I have always been a fan of Patrick Lencioni’s business books. They have been a valuable resource in helping teams coalesce and connect at deep levels. A challenge with using these books arises when a business leader is unable to separate themselves from the problems in the business unit. They fail to facilitate a discussion without bias.
Looking at the antithesis of concepts in these resources provides some of the best solutions. Let’s look at how to move from the “Five Dysfunctions of a Team” to the “Five Essentials of a Team”, developed by Dr. Scott Gostchock and our colleagues at Partner2Learn. This paradigm shift leads to teams working from their strengths which puts them on course to reach their mission and vision. These concepts prove to be true both on the land and the sea.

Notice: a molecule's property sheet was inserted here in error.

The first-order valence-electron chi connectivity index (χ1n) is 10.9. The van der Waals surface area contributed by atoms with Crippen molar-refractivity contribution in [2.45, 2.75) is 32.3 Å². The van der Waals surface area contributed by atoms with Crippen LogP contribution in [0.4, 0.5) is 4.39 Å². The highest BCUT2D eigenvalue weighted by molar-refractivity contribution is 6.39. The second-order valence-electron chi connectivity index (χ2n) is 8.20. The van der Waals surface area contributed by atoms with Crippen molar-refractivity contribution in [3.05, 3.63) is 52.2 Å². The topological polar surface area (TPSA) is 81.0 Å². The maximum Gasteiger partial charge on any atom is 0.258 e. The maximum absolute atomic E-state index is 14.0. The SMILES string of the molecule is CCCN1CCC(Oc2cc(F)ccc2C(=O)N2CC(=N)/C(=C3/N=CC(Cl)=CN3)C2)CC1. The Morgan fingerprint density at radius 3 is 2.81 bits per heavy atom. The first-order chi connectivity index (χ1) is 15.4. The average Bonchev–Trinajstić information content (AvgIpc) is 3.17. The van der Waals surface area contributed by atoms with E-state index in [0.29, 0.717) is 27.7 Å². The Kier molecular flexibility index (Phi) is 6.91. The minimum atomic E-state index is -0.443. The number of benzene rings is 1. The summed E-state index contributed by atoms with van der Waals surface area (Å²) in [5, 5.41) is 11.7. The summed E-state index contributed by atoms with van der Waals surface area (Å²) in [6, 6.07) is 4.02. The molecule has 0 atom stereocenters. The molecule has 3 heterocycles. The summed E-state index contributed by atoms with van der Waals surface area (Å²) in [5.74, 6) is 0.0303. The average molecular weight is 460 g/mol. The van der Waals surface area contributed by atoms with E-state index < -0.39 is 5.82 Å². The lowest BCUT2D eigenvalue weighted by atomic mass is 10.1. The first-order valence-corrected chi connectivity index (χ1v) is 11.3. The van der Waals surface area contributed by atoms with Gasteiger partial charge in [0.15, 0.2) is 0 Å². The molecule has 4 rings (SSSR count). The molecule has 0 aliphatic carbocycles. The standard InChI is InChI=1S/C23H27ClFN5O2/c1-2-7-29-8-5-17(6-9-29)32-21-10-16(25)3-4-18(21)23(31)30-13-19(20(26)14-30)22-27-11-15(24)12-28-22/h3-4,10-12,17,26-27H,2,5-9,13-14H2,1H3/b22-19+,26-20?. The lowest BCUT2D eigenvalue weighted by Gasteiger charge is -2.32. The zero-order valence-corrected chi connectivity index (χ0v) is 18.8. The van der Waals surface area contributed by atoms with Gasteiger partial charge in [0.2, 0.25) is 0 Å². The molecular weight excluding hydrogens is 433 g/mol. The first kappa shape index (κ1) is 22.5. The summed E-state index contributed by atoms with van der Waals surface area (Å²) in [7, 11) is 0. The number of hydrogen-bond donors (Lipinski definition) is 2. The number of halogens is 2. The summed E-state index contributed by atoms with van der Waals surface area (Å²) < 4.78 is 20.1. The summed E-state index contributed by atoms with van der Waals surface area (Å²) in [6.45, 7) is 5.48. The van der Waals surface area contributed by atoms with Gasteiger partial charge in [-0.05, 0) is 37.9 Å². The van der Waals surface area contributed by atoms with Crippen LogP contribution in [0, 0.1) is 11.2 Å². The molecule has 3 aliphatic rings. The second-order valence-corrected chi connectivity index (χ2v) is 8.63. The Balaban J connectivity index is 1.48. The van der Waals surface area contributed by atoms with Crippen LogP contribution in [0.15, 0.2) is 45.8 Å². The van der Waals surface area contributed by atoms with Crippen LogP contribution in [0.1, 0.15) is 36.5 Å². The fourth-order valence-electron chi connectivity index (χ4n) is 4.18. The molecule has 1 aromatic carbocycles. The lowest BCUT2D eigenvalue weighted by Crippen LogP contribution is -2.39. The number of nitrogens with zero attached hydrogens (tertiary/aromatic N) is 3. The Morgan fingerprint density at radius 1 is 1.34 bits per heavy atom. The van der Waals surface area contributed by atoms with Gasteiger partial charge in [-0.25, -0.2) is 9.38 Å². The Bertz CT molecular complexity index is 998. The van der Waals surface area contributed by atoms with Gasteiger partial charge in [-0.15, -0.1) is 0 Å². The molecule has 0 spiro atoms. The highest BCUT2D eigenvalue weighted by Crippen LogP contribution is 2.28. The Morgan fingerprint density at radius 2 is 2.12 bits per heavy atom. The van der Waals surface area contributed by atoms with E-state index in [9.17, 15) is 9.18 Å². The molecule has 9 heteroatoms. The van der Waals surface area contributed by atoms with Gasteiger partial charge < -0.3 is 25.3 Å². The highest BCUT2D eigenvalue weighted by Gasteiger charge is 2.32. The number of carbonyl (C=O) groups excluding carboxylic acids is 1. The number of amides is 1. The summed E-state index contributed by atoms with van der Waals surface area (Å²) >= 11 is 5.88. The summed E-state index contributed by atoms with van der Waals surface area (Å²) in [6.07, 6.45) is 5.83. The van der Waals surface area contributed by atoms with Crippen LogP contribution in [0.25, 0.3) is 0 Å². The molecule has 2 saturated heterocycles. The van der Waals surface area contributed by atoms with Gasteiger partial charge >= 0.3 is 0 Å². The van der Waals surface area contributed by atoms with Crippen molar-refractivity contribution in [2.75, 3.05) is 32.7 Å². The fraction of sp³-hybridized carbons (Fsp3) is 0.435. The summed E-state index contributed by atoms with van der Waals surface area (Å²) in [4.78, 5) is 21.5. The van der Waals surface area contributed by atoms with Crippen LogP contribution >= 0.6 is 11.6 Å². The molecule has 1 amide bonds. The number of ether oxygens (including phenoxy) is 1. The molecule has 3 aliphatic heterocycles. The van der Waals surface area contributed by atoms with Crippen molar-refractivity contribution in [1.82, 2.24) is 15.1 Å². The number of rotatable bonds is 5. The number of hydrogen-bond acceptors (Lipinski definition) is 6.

The Recipe for Dysfunction
Lencioni’s recipe for team dysfunction has five steps. The symptoms and signs of dysfunction can be seen in many ways.
- Absence of trust among team members. This step in the recipe arises from their unwillingness to be vulnerable within the group. Team members who are not open with one another about their mistakes and weaknesses make it impossible to build a foundation for trust and lead to a manifestation of a lack of vulnerability where no one is ever wrong or needs help (other team members).
- Failure to build trust is detrimental because it sets the stage for the second step or ingredient of dysfunction: fear of conflict. Teams that lack trust also lacks the ability to engage in unfiltered and passionate debate of ideas. Rather than facing the conflict, they resort to talking behind each other’s back or put on a false sense of agreement and happiness. This is called artificial harmony – where everyone nods their head yes in a meeting and then talks bad about everyone else in the parking lot.